Software, Engineering, Development, and WordPress

Tag: WordPress Plugins

How to Run Custom Functionality Once in Multiple Plugins

Over the years, I think the concept of a “drop-in” plugin has become overloaded. What once referred to a very specific type of functionality has evolved to mean a couple of things.

  1. One of the definitions retains the original definition which is you can place specific files into the plugins directory to replace core WordPress functionality. These are not standard WordPress plugins, though. For example, you’ll likely often see files like advanced-cache.php or object-cache.php in the plugins directory. These are the original type of ‘drop-ins’ when it comes to working with WordPress.
  2. Another definition are plugins that aren’t specifically mu-plugins and they aren’t standalone plugins either. Instead, these are pieces of functionality that can be dropped into any other plugin and add functionality. Say you have two different plugins that are used by a lot of people and you want to give them the ability to add a feature without activating a new plugin. The way in which you can do this is have them drop a file into their existing plugin.

Here’s the challenge with the second definition: When you drop functionality of into the context of another plugin, that plugin may not be the only one already running the same code.

In other words, say you have a file called acme-functionality.php that can be added to any plugin. If you drop acme-functionality.php into multiple, activated plugins then you may end up with all kinds of results none of which are ideal. And why isn’t it ideal? Because you want the code to run only once.

What’s a way to check to see if a file is already running in the context of another plugin before running it’s code?

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Dracula Theme for Preformatted WordPress Blocks

When working on the articles for the Backend Engineer Learns to Build Block Editor Blocks series, I wasn’t happy with how the code samples were looking within the articles.

Previously, I’ve written – here and here – about my being a fan of the work done by Zeno Rocha in the Dracula Theme. Ideally, I wanted to be able to have the color scheme of the code in my articles match the theme. Something like a Dracula Theme for WordPress Blocks.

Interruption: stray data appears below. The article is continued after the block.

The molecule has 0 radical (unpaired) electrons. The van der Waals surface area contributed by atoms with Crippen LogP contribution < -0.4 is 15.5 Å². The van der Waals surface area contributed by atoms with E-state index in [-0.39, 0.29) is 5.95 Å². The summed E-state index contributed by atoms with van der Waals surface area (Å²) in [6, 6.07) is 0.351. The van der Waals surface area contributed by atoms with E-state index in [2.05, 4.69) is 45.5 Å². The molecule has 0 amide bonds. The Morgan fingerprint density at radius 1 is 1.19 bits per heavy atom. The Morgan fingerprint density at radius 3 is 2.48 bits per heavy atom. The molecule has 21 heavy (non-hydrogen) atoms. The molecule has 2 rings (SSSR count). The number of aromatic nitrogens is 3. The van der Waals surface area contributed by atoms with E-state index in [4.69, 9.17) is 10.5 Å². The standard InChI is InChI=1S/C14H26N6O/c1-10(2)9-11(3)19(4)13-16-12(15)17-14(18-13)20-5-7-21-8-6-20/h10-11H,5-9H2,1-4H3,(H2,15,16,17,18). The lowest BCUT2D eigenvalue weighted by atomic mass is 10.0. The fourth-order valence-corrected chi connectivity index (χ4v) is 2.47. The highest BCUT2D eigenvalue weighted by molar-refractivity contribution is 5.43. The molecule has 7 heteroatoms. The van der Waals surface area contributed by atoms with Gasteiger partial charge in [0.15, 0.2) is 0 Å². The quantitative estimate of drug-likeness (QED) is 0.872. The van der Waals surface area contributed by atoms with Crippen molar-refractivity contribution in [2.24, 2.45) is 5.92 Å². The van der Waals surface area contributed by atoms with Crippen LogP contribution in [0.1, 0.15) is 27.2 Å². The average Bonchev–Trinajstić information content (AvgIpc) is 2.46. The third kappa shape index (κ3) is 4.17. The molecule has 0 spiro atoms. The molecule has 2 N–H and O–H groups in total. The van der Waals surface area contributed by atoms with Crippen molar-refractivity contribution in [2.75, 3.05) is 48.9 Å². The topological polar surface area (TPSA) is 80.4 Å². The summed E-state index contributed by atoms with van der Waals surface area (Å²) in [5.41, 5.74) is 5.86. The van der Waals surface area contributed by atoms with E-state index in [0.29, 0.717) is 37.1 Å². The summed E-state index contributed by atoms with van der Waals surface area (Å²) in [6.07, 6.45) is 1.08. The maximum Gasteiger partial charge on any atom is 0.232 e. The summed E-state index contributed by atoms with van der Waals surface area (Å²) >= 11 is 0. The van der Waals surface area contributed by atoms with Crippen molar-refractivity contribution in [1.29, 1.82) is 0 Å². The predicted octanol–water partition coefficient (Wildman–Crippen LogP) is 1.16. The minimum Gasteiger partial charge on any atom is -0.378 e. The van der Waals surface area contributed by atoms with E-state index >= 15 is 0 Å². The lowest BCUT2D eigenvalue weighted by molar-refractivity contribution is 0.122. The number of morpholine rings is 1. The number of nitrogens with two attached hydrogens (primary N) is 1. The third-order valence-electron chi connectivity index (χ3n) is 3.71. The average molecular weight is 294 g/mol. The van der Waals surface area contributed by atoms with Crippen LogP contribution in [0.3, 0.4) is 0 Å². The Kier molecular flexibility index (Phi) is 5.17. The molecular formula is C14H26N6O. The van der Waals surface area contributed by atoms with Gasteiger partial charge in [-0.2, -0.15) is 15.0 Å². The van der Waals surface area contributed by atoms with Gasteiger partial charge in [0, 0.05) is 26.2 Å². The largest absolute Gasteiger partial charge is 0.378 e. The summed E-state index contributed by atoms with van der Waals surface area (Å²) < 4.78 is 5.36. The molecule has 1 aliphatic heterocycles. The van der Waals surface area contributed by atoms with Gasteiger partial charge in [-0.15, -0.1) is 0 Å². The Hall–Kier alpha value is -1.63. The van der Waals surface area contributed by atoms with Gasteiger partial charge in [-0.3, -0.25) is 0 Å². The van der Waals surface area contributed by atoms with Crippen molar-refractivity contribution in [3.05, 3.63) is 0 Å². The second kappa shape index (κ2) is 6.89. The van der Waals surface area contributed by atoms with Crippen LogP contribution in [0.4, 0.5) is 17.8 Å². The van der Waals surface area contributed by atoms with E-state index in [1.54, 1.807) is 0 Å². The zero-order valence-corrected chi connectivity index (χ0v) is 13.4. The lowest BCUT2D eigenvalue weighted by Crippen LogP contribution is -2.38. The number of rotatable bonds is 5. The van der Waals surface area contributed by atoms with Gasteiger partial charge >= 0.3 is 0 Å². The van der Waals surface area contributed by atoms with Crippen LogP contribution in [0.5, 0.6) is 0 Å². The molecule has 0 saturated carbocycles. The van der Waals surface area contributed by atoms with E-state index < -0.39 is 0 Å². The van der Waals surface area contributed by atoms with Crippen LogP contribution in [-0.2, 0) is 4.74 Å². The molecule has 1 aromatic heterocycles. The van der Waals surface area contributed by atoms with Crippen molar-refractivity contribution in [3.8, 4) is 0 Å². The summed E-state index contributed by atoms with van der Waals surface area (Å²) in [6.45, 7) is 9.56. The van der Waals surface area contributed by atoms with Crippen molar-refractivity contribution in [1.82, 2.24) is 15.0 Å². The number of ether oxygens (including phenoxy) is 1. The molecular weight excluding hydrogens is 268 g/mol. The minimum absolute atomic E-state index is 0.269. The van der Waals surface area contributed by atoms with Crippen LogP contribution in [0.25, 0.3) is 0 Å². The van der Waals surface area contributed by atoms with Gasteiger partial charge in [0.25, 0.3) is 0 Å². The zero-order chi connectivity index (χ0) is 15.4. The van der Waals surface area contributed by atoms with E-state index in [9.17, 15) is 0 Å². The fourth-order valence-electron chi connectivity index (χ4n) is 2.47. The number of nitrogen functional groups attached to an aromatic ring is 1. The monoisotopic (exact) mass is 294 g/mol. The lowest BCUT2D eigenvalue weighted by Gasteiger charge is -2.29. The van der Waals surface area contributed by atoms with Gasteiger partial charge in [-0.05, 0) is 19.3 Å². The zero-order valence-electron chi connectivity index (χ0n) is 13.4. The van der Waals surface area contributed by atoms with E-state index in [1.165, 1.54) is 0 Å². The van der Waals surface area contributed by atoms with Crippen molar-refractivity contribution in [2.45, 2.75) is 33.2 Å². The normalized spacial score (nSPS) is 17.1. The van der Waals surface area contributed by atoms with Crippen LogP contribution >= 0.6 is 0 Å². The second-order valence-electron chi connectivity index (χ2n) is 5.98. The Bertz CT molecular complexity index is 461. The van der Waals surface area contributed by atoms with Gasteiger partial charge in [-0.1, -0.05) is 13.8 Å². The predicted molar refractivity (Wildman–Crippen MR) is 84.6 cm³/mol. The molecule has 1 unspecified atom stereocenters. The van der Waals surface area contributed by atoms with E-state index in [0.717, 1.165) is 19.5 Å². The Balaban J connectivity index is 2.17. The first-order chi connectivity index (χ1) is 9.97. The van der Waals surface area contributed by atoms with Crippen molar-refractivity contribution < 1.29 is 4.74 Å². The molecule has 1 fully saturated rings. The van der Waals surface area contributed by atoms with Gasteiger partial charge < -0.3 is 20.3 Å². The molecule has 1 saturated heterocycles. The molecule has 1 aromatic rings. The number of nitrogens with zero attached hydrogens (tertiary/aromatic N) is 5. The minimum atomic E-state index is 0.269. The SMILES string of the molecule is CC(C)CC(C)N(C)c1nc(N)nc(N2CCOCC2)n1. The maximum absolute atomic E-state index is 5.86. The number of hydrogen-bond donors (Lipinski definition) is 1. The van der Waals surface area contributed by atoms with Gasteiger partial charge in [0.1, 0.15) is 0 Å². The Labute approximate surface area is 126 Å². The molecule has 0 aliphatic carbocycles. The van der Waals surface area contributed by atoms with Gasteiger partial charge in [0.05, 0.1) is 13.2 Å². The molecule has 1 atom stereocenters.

That’s when I found highlight.js and a Dracula theme for it. So I wrote a small plugin for WordPress that works with the existing Preformatted block and changes the color scheme to match that of Dracula.

I call it WP Dracula Highlight.js or, more simply, Dracula Highlight.

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Iterating on WordPress Administration Screen Design

The idea of an “iterative process” is nothing new in software development. It’s present in a number of different methodologies and likely because it works well especially when getting customer feedback.

One of the places that I also find it useful is when building administration interfaces for WordPress plugins.

To be clear, I’m not a designer, so when it comes to front-end work, I always refer to the style guide and the mockups the designer provides to me from the outset of the project. (I only mention this because I think it’s a practice anyone who’s not a designer should follow, but I digress).

But when it comes to working on administration screens or back-end screens for WordPress, I tend to follow a strict rule: Make sure it looks as natural as possible.

How, then, do iterative development and the interface of WordPress administration screens have anything to do with each other?

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Jetpack Alternatives Worth the Price

I joke with friends that Jetpack has become like the operating system of WordPress.

This isn’t to knock the good work the people at Jetpack are doing (because they are doing good work, are actively engaged in the community, and continue to iterate on the product).

But there are times where people don’t want to install Jetpack. Instead, they prefer to use third-party tools for whatever reasons. To each their own, right?

And there are quality Jetpack alternatives.

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